What is PWA, and how it works?

what is pwa

PWA stands for Progressive Web App. It is a term used to describe web applications that have a native app-like experience on a web browser.
PWAs are designed to work offline or on low-quality networks, load quickly, and be easily discoverable and installable through a web browser.

The main goal of PWAs is to provide users with a seamless and fast experience that is similar to that of a native app, but without the need to download an app from an app store.

PWAs use modern web technologies such as Service Workers, Web App Manifest, and Web APIs to provide this native-like experience on the web.

What is Service worker ?

Service Workers are registered by your web app and run in a separate thread, separate from the main JavaScript that runs in your web app.

This allows them to continue running even when the user has closed the web app or navigated to another site.

A Service Worker is a script that runs in the background of a Progressive Web App (PWA) and acts as a proxy between your web app and the network.

It enables features such as offline access, background sync, and push notifications, which are not possible with traditional web apps.

Example of PWA ?

  1. Twitter Lite: Twitter’s lightweight PWA provides a fast and reliable experience for users, even on slow networks.
  2. Forbes: The Forbes PWA offers an immersive reading experience for users, with articles that load quickly and can be read offline.
  3. AliExpress: The AliExpress PWA offers a fast and responsive shopping experience for users, with features such as push notifications and offline access to shopping carts.
  4. Lyft: The Lyft PWA provides a native-like experience for users, including access to ride booking, driver tracking, and payment processing, all within a web browser.
  5. Trivago: The Trivago PWA offers a fast and seamless experience for users searching for travel deals, with features such as offline access to search results and quick loading times.

Convert a website to PWA:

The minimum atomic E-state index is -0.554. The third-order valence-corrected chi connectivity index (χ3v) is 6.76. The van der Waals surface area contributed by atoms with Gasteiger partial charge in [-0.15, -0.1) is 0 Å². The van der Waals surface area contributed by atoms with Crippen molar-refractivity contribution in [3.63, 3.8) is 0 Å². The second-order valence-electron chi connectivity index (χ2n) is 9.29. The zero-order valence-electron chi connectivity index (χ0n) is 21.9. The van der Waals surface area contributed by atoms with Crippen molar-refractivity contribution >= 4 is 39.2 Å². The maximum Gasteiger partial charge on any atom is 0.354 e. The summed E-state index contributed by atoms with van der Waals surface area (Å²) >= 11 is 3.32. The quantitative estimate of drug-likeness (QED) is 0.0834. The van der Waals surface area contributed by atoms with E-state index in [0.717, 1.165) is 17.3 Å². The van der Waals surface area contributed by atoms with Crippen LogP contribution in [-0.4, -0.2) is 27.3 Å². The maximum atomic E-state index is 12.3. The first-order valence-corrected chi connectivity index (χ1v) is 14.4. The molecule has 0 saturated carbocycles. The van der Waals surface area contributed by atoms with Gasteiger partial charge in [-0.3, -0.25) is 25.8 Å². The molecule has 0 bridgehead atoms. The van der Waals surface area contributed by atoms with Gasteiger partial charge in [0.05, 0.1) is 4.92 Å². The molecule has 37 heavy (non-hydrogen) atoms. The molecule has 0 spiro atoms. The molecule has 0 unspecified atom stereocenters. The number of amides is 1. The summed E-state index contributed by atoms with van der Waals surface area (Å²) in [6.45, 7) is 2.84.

1. Create a web app manifest: This is a JSON file that defines the appearance and behavior of your PWA when it is launched from the home screen or app launcher.
  2. The manifest should include information such as the name, icons, start URL, and display mode.
  3. Implement Service Workers: Service Workers are scripts that run in the background and enable features such as offline access, background sync, and push notifications.
  4. To implement Service Workers, you need to register a script file in your HTML file and write the logic for your Service Worker in JavaScript.
  5. Make sure your site is served over HTTPS: This is a requirement for Service Workers to work, and it also enhances the security of your PWA.
  6. Optimize for performance: PWAs should be fast and responsive, so it’s important to optimize your HTML file for performance, including reducing the size of assets, using lazy-loading, and implementing code splitting.
  7. Add a “Add to Home Screen” prompt: You can use JavaScript to prompt the user to add the PWA to their home screen, making it easier to launch in the future.
  8. Test and validate your PWA: Use tools such as Lighthouse and the PWA Checklist to validate that your PWA meets all the necessary criteria and provides a great user experience.
  9. Deploy: Finally, deploy your PWA to a web server and make sure it’s accessible to users.
<!DOCTYPE html>
    <meta name="viewport" content="width=device-width, initial-scale=1">
    <link rel="manifest" href="manifest.json">
    <link rel="icon" type="image/png" href="icon.png">
    <!-- Your HTML content here -->

    <!-- Register the Service Worker -->
      if ('serviceWorker' in navigator) {
        window.addEventListener('load', function() {
          navigator.serviceWorker.register('/service-worker.js').then(function(registration) {
            console.log('Service Worker registered:', registration);
          }).catch(function(error) {
            console.error('Service Worker registration failed:', error);

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